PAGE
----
Chances are, you work with at least one virtual “employee” who doesn’t actually report to you. It’s common, and increasingly, managers are tasked with hitting obectives and completing projects when they don’t have managerial authority over the people responsible for doing the work.
If you fall into that category, it can be extremely frustrating. After all, the success of the project falls on your shoulders, but you have little to no authority to address poor performance, shoddy work or bad attitudes. You don’t have a say in hiring, discipling or training those employees who have a significant impact on the success of the project you are leading.
Instead they report to other supervisors, and the situation can cause problems for you and the rest of the employees who actually report to you. Instead of just “dealing with it,” follow this advice to make the situation work for everyone involved:
Understand their role and place in the organization
They could be dealing with competing priorities, so schedule a quick call with them to find out what else they have going on, and to learn about their workload. That does two things: You get an idea of just how busy they are, and you show them that you care about them beyond just what they will do for your team. Additionally, check in with their supervisor to work on a plan for splitting their time.
Both conversations will give you an idea of what you can expect on a weekly basis from them, so you can plan accordingly.
Offer opportunities for employees to get to know each other
Employees who are new to the team or who will only be working with you short-term may feel disconnected and isolated. If you can pull the team together in a physical location for a project launch, do so. If that’s not possible, still hold web meetings or conference calls early to build rapport. During that first meeting, introduce everyone and explain what roles they will play.
Beyond that, make it easy for employees to communicate with one another, and don’t operate under a “hub and spoke” process where you expect all communication to flow through you. You can encourage both newcomers and your team members to do so, by saying things like “Talk to Suzanne about that; she can fill you in better than I can” or “Brian can help you make that decision” when people try to make you the middle man or woman.
Communication really is the key to building the type of relationships where team members will go out of their way for each other, hold each other accountable, and really do their best for the team.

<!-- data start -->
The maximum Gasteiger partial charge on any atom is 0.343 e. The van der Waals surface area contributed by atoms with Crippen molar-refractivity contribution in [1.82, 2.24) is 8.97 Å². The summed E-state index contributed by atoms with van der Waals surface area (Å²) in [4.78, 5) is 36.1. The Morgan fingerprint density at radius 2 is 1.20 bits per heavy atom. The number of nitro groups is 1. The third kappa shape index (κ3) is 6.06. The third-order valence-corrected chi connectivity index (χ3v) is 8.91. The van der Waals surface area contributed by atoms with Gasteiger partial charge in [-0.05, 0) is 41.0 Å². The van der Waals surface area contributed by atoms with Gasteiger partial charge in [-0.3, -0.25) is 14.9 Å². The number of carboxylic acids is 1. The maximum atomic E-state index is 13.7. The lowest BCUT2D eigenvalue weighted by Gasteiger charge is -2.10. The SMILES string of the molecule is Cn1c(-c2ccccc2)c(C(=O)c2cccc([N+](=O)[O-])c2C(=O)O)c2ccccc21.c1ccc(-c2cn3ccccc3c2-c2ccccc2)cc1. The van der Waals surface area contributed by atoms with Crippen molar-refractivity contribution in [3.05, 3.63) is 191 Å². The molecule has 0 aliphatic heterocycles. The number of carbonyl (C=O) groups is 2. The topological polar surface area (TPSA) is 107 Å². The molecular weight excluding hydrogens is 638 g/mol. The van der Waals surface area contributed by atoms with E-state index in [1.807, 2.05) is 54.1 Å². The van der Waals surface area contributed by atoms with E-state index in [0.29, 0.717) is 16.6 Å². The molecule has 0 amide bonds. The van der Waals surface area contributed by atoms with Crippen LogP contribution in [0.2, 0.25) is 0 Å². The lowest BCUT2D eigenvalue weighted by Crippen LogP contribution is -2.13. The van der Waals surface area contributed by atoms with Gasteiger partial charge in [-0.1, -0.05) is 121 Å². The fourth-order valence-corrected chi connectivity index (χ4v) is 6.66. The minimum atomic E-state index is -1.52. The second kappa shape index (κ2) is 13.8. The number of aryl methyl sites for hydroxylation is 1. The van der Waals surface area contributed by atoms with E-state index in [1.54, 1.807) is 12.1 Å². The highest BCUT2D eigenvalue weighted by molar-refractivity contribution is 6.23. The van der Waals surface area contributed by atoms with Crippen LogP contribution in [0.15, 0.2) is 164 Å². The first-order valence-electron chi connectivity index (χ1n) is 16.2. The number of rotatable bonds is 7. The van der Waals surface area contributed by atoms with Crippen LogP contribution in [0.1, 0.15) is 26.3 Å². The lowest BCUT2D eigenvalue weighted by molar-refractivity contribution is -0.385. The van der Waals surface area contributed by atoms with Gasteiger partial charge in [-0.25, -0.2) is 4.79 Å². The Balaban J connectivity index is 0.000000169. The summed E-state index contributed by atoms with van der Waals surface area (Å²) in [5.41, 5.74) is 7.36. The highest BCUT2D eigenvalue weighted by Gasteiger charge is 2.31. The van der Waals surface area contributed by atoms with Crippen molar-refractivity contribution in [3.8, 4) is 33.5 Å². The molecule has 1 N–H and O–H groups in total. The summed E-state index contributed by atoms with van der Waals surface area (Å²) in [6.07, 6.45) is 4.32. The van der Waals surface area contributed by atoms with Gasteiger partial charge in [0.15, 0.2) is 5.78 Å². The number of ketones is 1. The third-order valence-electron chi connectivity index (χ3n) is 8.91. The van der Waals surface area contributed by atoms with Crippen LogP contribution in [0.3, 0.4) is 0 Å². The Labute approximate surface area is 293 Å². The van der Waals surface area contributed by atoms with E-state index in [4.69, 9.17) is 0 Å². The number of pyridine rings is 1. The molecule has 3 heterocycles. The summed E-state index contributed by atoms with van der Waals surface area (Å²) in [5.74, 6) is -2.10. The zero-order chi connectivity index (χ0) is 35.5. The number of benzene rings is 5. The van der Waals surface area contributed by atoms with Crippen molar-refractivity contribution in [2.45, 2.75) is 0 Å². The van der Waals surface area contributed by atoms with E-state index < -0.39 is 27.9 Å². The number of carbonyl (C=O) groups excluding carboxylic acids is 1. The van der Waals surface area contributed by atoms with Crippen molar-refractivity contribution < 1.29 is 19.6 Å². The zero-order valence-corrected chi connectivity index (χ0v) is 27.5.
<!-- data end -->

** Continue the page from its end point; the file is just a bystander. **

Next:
Influence ideal behavior
This applies under almost any circumstances, but it’s particularly true when teammates don’t report to you. People will give you as much effort as they are motivated to give, and probably not much more. Keep people engaged and excited about the project and the big picture, not just the tasks involved. Help them see how their contributions will pay off.
Perhaps most important, model the kind of behavior you expect, and ensure your employees are doing the same. If everyone on your team treats newcomers with respect, they will more likely return the favor.
Don’t be afraid to confront unacceptable behavior
Unfortunately, you may deal with some difficult people that are hard to work with. They may treat your employees poorly, make the tasks you assign them a low priority, or refuse to follow the processes and rules of the team. While you may not be the person’s boss, you are the boss of the project, and you can set expectations for both the quality of work and how it is executed.
Don’t ignore poor performance or behavior because a person doesn’t report to you. You have an obligation to the employees who do report to you, and if the newcomer is making it harder to do their jobs, you must address the behavior.
You don’t have to use threats and coercion, but do say to the person something like “I understand that you have other tasks to do, but this is a top priority for us, so we need to figure out a way for you to meet your obligation to this team” or “On this team, we do not talk to each other that, so when you are working with my employees, refrain from speaking that way.”
While it’s always ideal to work the issue out directly with the person, if the behavior continues, you will have to take the issue up with the person’s direct supervisor, and if that doesn’t change matters, to your boss or HR.
That said, it’s my experience that generally people like working on new teams, learning skills and connecting with new people, so it’s my hope that you won’t deal with difficult people. On the positive side, it’s a great opportunity to help your employees build their internal network, and your team can greatly benefit from new and different perspectives and ideas.
ABOUT THE AUTHOR
Co-Founder and Product Line Manager
Wayne Turmel is the co-founder and Product Line Manager for the Remote Leadership Institute. For twenty years he’s been obsessed with helping managers communicate more effectively with their teams, bosses and customers. Wayne is the author of several books that demystify communicating through technology including Meet Like You Mean It – a Leader’s Guide to Painless & Productive Virtual Meetings, 10 Steps to Successful Virtual Presentations and 6 Weeks to a Great Webinar. His work appears frequently in Management-Issues.com.
Wayne, along with Kevin Eikenberry, has co-authored the definitive book on leading remotely, The Long-Distance Leader: Rules for Remarkable Remote Leadership.